The built world revolves around people, but the growing question is — what if it didn’t?
What if urban areas found a balance between what people need and what nature requires? Plants and animals create biodiversity, a key aspect of the environment that needs protection during the current climate crisis.
With the right techniques and approaches, cities can integrate with nature in safe and healthy ways. As the COVID-19 pandemic exposes the need for action against the climate crisis, it also reveals major public health concerns. Better practices for protecting biodiversity will improve both these areas.
Urban spaces are growing in population, too. Right now, over half of the world’s population lives in cities. This number is going to increase to 68% by 2050 due to population growth and from people moving to cities more and more. As urban populations grow, so will emissions and deforestation.
To provide a more liveable, healthier solution for plants, animals and humans, the path forward must include a focus on new biodiversity practices.
Better Built Connections
Whether it’s new or old buildings, urban areas must put an emphasis on biodiversity. Alongside plans for energy demand and renewable energy, biodiversity is a natural way to help public health. Some initiatives are already amping up to take action in this decade. For instance, the BiodiverCities by 2030 initiative seeks to help cities integrate nature in more sustainable ways.
One key method is focusing on incorporating green right from the start of a new building. Green walls, green roofs and gardens are important factors to include. However, the types of plant species matter. The plants and trees that new construction works with must be habitable for animals, like birds. Oak trees, for instance, work well for housing all kinds of animals.
It’s not enough to include some green elements — the real work requires research and planning.
With pre-existing buildings and constructs, one of the most important steps for preserving biodiversity is creating corridors for wildlife. These bridges connect green, biodiverse spaces. They offer paths for animals to cross roads or other busy areas to avoid harm to them or people. This kind of protection helps increase nature in the built world.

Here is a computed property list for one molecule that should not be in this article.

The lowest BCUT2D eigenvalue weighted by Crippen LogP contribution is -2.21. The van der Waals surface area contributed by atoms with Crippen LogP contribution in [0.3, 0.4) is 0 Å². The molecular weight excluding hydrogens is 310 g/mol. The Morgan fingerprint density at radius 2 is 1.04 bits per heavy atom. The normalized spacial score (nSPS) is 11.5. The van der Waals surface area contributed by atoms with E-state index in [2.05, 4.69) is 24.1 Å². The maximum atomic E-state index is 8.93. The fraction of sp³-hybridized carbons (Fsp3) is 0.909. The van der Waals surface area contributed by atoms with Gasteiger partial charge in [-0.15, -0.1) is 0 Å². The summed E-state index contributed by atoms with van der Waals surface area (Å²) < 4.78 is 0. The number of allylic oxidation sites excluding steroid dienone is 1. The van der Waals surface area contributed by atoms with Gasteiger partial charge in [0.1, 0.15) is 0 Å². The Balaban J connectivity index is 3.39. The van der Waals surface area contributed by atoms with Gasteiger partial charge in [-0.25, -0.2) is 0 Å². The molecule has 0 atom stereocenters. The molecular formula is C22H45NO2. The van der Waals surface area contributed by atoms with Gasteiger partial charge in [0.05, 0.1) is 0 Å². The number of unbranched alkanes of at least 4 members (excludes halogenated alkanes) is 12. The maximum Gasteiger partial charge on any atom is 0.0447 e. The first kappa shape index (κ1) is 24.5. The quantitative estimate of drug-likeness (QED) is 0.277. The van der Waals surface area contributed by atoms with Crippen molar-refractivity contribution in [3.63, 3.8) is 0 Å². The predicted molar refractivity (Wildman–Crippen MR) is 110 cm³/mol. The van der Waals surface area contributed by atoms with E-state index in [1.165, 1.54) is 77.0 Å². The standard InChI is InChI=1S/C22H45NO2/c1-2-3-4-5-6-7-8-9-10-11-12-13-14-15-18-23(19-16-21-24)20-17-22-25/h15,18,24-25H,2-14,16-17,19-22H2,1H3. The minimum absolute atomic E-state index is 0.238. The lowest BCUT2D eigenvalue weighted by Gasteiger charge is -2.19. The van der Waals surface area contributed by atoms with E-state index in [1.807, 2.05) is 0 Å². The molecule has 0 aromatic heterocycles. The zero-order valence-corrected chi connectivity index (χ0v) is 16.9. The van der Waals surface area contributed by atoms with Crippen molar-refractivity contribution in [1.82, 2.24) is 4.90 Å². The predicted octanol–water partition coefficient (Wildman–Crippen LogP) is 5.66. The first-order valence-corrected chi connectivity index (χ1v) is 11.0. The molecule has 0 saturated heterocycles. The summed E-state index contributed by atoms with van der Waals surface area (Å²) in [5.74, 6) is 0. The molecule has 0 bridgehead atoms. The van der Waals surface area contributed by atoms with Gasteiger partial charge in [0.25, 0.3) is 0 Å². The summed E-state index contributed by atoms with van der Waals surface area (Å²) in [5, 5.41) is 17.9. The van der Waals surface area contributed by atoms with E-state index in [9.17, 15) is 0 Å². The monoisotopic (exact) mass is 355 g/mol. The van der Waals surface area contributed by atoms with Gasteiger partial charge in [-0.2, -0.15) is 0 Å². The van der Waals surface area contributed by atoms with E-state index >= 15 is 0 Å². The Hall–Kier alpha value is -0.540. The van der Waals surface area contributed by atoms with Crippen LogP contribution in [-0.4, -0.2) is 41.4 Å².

Careful urban design means not only accounting for the wildlife but factoring in how to best create an environment where it can thrive.
Changing the Concept of Green Spaces
Green spaces are often what experts of all backgrounds point to as the best way to incorporate biodiversity into urban environments. However, it’s time to reexamine exactly what a green space is.
These areas cannot simply be a plot of lawn without consideration for plants and animals. Lawns will take up space and end up requiring consistent maintenance. Instead, green spaces should include plots of shrubs, plants and trees. These three will each draw in different kinds of animals — many of which will help the environment flourish, like pollinating birds or insects. Additionally, harmful fertilizers cannot be part of a green space as organic solutions are safer for biodiversity.
When selecting plants and trees, native species will be ideal. Animals know these kinds of habitats, which makes them safer environments in urban areas. Beyond planting trees, though, the urban space can factor in the surrounding nature. With wooded areas, wetlands or ponds, people can integrate with nature instead of vice versa.
This kind of integration wouldn’t need much development, either. It would only require some paths, benches and lighting to make it safe. Central Park in New York City is one example of how an urban area can completely and strategically build biodiversity into its dynamic.
Once the world expands the idea of a green space, then urban areas can work for the people and for biodiversity.
New Methods and Goals
While biodiversity may not have always been part of the conversation around sustainability, it is now. Since urban areas hold most of the world’s population and typically have less green than rural areas, it’s time to focus on new ways to achieve a harmonious balance between nature and people.
Jane is the editor-in-chief of Environment.co where she covers green technology, sustainable building and environmental news